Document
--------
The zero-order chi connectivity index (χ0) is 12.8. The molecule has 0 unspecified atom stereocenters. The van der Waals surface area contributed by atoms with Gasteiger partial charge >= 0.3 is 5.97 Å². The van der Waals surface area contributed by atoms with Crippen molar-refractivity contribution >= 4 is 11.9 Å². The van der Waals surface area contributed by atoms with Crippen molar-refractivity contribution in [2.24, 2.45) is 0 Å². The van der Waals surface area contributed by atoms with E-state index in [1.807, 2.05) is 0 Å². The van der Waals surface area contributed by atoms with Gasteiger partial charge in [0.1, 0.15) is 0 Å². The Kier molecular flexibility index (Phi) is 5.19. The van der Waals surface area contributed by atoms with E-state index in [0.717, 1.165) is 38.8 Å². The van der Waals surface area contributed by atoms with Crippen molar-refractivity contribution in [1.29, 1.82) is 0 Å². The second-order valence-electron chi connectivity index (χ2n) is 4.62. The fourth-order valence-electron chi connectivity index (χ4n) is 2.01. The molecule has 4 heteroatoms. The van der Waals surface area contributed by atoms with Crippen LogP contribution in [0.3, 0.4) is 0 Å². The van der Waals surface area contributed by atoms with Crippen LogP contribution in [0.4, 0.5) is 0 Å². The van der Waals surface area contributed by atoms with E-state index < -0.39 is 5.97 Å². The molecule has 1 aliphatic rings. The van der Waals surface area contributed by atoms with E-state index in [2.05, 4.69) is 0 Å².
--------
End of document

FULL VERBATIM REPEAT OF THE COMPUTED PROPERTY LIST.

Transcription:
The zero-order chi connectivity index (χ0) is 12.8. The molecule has 0 unspecified atom stereocenters. The van der Waals surface area contributed by atoms with Gasteiger partial charge >= 0.3 is 5.97 Å². The van der Waals surface area contributed by atoms with Crippen molar-refractivity contribution >= 4 is 11.9 Å². The van der Waals surface area contributed by atoms with Crippen molar-refractivity contribution in [2.24, 2.45) is 0 Å². The van der Waals surface area contributed by atoms with E-state index in [1.807, 2.05) is 0 Å². The van der Waals surface area contributed by atoms with Gasteiger partial charge in [0.1, 0.15) is 0 Å². The Kier molecular flexibility index (Phi) is 5.19. The van der Waals surface area contributed by atoms with E-state index in [0.717, 1.165) is 38.8 Å². The van der Waals surface area contributed by atoms with Crippen molar-refractivity contribution in [1.29, 1.82) is 0 Å². The second-order valence-electron chi connectivity index (χ2n) is 4.62. The fourth-order valence-electron chi connectivity index (χ4n) is 2.01. The molecule has 4 heteroatoms. The van der Waals surface area contributed by atoms with Crippen LogP contribution in [0.3, 0.4) is 0 Å². The van der Waals surface area contributed by atoms with Crippen LogP contribution in [0.4, 0.5) is 0 Å². The van der Waals surface area contributed by atoms with E-state index < -0.39 is 5.97 Å². The molecule has 1 aliphatic rings. The van der Waals surface area contributed by atoms with E-state index in [2.05, 4.69) is 0 Å².